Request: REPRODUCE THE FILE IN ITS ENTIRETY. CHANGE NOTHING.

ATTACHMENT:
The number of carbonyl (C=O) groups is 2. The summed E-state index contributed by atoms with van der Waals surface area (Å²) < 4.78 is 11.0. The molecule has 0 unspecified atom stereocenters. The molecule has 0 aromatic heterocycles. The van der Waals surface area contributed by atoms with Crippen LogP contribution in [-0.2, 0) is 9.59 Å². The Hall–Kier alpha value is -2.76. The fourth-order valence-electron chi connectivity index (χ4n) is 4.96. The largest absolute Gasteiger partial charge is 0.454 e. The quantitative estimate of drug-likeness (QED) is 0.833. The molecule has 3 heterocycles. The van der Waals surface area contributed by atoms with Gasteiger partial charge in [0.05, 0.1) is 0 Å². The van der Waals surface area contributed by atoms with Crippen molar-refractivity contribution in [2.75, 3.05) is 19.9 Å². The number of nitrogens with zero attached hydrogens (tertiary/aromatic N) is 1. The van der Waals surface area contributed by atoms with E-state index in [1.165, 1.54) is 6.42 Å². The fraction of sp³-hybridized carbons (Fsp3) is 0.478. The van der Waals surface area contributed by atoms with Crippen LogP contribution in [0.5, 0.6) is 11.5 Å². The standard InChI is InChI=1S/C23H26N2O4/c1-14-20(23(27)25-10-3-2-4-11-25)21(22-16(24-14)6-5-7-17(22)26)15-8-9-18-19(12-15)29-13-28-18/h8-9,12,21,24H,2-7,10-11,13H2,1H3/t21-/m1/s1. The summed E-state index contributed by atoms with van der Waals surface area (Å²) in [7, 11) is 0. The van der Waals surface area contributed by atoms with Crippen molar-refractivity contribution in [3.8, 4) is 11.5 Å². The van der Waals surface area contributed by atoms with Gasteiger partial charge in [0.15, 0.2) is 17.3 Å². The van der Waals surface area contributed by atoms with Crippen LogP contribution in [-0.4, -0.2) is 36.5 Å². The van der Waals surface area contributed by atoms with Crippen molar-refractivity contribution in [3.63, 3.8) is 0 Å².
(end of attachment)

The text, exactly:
The number of carbonyl (C=O) groups is 2. The summed E-state index contributed by atoms with van der Waals surface area (Å²) < 4.78 is 11.0. The molecule has 0 unspecified atom stereocenters. The molecule has 0 aromatic heterocycles. The van der Waals surface area contributed by atoms with Crippen LogP contribution in [-0.2, 0) is 9.59 Å². The Hall–Kier alpha value is -2.76. The fourth-order valence-electron chi connectivity index (χ4n) is 4.96. The largest absolute Gasteiger partial charge is 0.454 e. The quantitative estimate of drug-likeness (QED) is 0.833. The molecule has 3 heterocycles. The van der Waals surface area contributed by atoms with Gasteiger partial charge in [0.05, 0.1) is 0 Å². The van der Waals surface area contributed by atoms with Crippen molar-refractivity contribution in [2.75, 3.05) is 19.9 Å². The number of nitrogens with zero attached hydrogens (tertiary/aromatic N) is 1. The van der Waals surface area contributed by atoms with E-state index in [1.165, 1.54) is 6.42 Å². The fraction of sp³-hybridized carbons (Fsp3) is 0.478. The van der Waals surface area contributed by atoms with Crippen LogP contribution in [0.5, 0.6) is 11.5 Å². The standard InChI is InChI=1S/C23H26N2O4/c1-14-20(23(27)25-10-3-2-4-11-25)21(22-16(24-14)6-5-7-17(22)26)15-8-9-18-19(12-15)29-13-28-18/h8-9,12,21,24H,2-7,10-11,13H2,1H3/t21-/m1/s1. The summed E-state index contributed by atoms with van der Waals surface area (Å²) in [7, 11) is 0. The van der Waals surface area contributed by atoms with Crippen molar-refractivity contribution in [3.8, 4) is 11.5 Å². The van der Waals surface area contributed by atoms with Gasteiger partial charge in [0.15, 0.2) is 17.3 Å². The van der Waals surface area contributed by atoms with Crippen LogP contribution in [-0.4, -0.2) is 36.5 Å². The van der Waals surface area contributed by atoms with Crippen molar-refractivity contribution in [3.63, 3.8) is 0 Å².